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Maryland reports low coronavirus case count, vaccination numbers after another snowstorm

Maryland health officials reported 903 new cases of the coronavirus Monday, and 23 more deaths caused by the disease.

It’s the smallest number of new cases reported in a day since early November. Last week, after heavy snowfall shuttered some testing sites, new case totals sank to 905, but rose above 1,500 two days later.

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A snowstorm struck the region again Sunday, leaving behind slick, slushy road conditions, which could have impacted the number of tests administered. About 22,800 tests were administered Sunday, compared to more than 40,000 daily tests administered over the prior few days. Last Sunday, as snow started falling around the region, more than 25,000 tests were administered.

Between half an inch and 5 inches of snow fell around the Baltimore area Sunday. The city wasn’t hit hard, nor was Anne Arundel County, but parts of northern Baltimore, Carroll, Harford and Frederick counties got between 3 and 5 inches, according to the National Weather Service.

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The state’s seven-day average testing positivity rate decreased slightly to 5.67% from 5.73%. It hasn’t been below 5% — a mark set by the World Health Organization outlining when communities could consider relaxing pandemic restrictions — since early November, but is inching closer.

The number of people hospitalized because of COVID-19 increased by 11 to 1,413 Monday. Of those, 318 required intensive care, eight fewer than Sunday.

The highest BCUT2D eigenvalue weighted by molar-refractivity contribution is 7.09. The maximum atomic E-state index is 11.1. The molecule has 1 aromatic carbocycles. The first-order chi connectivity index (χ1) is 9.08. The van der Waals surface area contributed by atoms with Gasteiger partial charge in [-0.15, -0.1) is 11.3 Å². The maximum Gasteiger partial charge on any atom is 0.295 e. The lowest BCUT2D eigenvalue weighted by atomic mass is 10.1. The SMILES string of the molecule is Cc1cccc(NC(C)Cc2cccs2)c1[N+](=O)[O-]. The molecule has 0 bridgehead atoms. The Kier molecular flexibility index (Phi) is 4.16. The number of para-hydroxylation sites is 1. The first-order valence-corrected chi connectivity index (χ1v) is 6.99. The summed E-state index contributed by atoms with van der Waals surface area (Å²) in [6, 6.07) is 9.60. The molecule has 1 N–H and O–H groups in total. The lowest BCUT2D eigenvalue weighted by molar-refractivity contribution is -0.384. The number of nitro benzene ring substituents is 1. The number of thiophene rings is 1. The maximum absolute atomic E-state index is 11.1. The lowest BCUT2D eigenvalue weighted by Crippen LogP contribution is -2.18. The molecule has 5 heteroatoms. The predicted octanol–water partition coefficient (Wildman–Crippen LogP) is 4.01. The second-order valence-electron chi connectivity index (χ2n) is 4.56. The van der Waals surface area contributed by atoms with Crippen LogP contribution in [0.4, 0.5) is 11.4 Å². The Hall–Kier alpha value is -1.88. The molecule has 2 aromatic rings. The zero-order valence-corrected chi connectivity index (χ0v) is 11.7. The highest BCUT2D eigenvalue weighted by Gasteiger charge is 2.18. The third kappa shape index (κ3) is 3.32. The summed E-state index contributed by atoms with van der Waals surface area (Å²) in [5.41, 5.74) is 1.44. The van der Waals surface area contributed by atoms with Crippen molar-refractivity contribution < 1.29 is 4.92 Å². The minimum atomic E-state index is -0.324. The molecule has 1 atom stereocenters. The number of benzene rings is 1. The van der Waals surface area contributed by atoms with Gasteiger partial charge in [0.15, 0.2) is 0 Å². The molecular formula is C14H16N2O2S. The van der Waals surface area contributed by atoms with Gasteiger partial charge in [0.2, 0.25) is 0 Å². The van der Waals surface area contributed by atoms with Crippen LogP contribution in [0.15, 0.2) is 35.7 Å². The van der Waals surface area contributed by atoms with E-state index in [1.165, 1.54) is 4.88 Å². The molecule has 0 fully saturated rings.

The state’s seven-day average rate of new infections continued to decline, dropping to 21.04 cases per 100,000 residents. At its peak Jan. 12, the rate was 53.39 cases per 100,000 people. Dorchester County on the Eastern Shore had the state’s worst rate Monday, at 36.24 per 100,000.

The state reported some 6,030 new people received first doses of the vaccine — the lowest total since Jan. 11. In addition, 3,622 people received their second doses. The numbers were similar in the wake of last week’s snowstorm, with 6,252 new first doses administered Feb. 2.

So far, Talbot County is the Maryland jurisdiction inoculating the highest percentage of its population with at least one dose — 14.83%. It’s followed closely by two other rural Eastern Shore counties: Kent and Worcester.

Populous Prince George’s County has put shots in the arms of 4.05% of its residents, the smallest percentage among the state’s jurisdictions. Neighboring Montgomery County, which is more populous, has vaccinated 8.17% of its population.

Anita Chandra, a senior policy researcher at the RAND Corp., released a study about health infrastructure in Prince George’s last year. It showed that a lack of health insurance coverage, in addition to a low investment in health care and transportation infrastructure, could be contributing to poor health outcomes. The findings prove telling when considering the county’s vaccination woes, Chandra said.

In 2019, for instance, the county had the state’s lowest percentage of people with health insurance, according to the study. The county’s population of noncitizen immigrants, in particular, were insured at a lower rate.

“While the vaccinations are being rolled out in a lot of places, without regard to insurance coverage, these are the kind of variables that often make it more difficult for people to engage with health services in general,” Chandra said.

In 2019, about 37% of the county population got a flu shot, compared to the statewide average of 48%.

Prince George’s also has suffered as a result of a lack of investment in health services, the study showed. Compared to Montgomery, Anne Arundel, Howard and Baltimore counties, Prince George’s had budgeted the smallest amount of health and human services spending per resident in the 2018 fiscal year.

“These are all variables, basically, that you’ve got to think about when any health issue happens — its through the prism of all these structural and systemic issues,” Chandra said. “It is not a Band-Aid, and not an easy fix.”

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